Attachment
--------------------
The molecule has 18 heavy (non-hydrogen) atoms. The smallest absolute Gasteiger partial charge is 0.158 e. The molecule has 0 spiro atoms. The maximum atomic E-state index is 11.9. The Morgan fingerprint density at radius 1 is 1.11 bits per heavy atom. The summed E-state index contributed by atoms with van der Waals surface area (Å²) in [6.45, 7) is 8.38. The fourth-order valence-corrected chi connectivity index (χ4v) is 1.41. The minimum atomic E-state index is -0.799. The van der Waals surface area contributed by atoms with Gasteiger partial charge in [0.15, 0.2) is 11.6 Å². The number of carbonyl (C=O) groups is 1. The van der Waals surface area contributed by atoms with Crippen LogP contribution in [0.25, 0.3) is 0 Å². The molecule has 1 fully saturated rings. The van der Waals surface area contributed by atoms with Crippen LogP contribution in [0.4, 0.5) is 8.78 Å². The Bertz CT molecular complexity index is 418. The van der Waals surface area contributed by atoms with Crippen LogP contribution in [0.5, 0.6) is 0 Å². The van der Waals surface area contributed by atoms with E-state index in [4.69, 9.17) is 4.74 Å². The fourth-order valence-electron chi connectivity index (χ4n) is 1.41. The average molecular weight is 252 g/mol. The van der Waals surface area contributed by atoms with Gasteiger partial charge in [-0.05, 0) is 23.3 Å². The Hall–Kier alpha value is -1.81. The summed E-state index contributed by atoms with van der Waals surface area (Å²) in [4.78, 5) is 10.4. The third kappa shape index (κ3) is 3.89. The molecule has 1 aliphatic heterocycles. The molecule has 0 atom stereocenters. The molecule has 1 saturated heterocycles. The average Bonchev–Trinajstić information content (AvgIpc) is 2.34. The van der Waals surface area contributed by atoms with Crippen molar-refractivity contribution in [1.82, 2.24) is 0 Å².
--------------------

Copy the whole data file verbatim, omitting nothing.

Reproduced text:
The molecule has 18 heavy (non-hydrogen) atoms. The smallest absolute Gasteiger partial charge is 0.158 e. The molecule has 0 spiro atoms. The maximum atomic E-state index is 11.9. The Morgan fingerprint density at radius 1 is 1.11 bits per heavy atom. The summed E-state index contributed by atoms with van der Waals surface area (Å²) in [6.45, 7) is 8.38. The fourth-order valence-corrected chi connectivity index (χ4v) is 1.41. The minimum atomic E-state index is -0.799. The van der Waals surface area contributed by atoms with Gasteiger partial charge in [0.15, 0.2) is 11.6 Å². The number of carbonyl (C=O) groups is 1. The van der Waals surface area contributed by atoms with Crippen LogP contribution in [0.25, 0.3) is 0 Å². The molecule has 1 fully saturated rings. The van der Waals surface area contributed by atoms with Crippen LogP contribution in [0.4, 0.5) is 8.78 Å². The Bertz CT molecular complexity index is 418. The van der Waals surface area contributed by atoms with Crippen LogP contribution in [0.5, 0.6) is 0 Å². The van der Waals surface area contributed by atoms with E-state index in [4.69, 9.17) is 4.74 Å². The fourth-order valence-electron chi connectivity index (χ4n) is 1.41. The average molecular weight is 252 g/mol. The van der Waals surface area contributed by atoms with Gasteiger partial charge in [-0.05, 0) is 23.3 Å². The Hall–Kier alpha value is -1.81. The summed E-state index contributed by atoms with van der Waals surface area (Å²) in [4.78, 5) is 10.4. The third kappa shape index (κ3) is 3.89. The molecule has 1 aliphatic heterocycles. The molecule has 0 atom stereocenters. The molecule has 1 saturated heterocycles. The average Bonchev–Trinajstić information content (AvgIpc) is 2.34. The van der Waals surface area contributed by atoms with Crippen molar-refractivity contribution in [1.82, 2.24) is 0 Å².